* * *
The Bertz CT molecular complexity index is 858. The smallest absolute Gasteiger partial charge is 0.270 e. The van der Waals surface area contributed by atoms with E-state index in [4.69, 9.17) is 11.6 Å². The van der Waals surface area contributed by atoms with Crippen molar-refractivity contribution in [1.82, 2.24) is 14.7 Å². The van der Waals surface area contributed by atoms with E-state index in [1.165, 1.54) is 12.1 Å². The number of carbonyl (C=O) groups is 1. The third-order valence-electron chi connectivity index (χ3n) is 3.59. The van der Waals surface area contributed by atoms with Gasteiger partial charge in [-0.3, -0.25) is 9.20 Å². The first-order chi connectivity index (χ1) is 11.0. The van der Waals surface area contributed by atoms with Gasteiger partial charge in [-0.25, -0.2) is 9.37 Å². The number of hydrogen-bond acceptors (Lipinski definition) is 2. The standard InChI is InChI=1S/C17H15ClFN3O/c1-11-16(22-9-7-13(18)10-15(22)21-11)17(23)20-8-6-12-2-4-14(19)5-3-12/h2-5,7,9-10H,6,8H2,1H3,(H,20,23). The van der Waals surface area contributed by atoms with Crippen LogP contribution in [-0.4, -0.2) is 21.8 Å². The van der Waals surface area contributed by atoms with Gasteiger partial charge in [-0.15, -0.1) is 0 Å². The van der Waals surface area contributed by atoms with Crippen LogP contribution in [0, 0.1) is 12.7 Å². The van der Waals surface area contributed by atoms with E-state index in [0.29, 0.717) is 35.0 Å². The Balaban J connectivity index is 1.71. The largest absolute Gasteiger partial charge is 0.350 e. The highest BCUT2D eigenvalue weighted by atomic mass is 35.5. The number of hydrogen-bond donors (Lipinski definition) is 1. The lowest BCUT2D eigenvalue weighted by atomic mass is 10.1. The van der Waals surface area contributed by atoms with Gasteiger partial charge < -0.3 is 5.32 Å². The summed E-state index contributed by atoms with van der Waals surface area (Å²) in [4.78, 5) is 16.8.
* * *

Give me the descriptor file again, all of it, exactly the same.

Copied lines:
The Bertz CT molecular complexity index is 858. The smallest absolute Gasteiger partial charge is 0.270 e. The van der Waals surface area contributed by atoms with E-state index in [4.69, 9.17) is 11.6 Å². The van der Waals surface area contributed by atoms with Crippen molar-refractivity contribution in [1.82, 2.24) is 14.7 Å². The van der Waals surface area contributed by atoms with E-state index in [1.165, 1.54) is 12.1 Å². The number of carbonyl (C=O) groups is 1. The third-order valence-electron chi connectivity index (χ3n) is 3.59. The van der Waals surface area contributed by atoms with Gasteiger partial charge in [-0.3, -0.25) is 9.20 Å². The first-order chi connectivity index (χ1) is 11.0. The van der Waals surface area contributed by atoms with Gasteiger partial charge in [-0.25, -0.2) is 9.37 Å². The number of hydrogen-bond acceptors (Lipinski definition) is 2. The standard InChI is InChI=1S/C17H15ClFN3O/c1-11-16(22-9-7-13(18)10-15(22)21-11)17(23)20-8-6-12-2-4-14(19)5-3-12/h2-5,7,9-10H,6,8H2,1H3,(H,20,23). The van der Waals surface area contributed by atoms with Crippen LogP contribution in [-0.4, -0.2) is 21.8 Å². The van der Waals surface area contributed by atoms with Gasteiger partial charge in [-0.15, -0.1) is 0 Å². The van der Waals surface area contributed by atoms with Crippen LogP contribution in [0, 0.1) is 12.7 Å². The van der Waals surface area contributed by atoms with E-state index in [0.29, 0.717) is 35.0 Å². The Balaban J connectivity index is 1.71. The largest absolute Gasteiger partial charge is 0.350 e. The highest BCUT2D eigenvalue weighted by atomic mass is 35.5. The number of hydrogen-bond donors (Lipinski definition) is 1. The lowest BCUT2D eigenvalue weighted by atomic mass is 10.1. The van der Waals surface area contributed by atoms with Gasteiger partial charge < -0.3 is 5.32 Å². The summed E-state index contributed by atoms with van der Waals surface area (Å²) in [4.78, 5) is 16.8.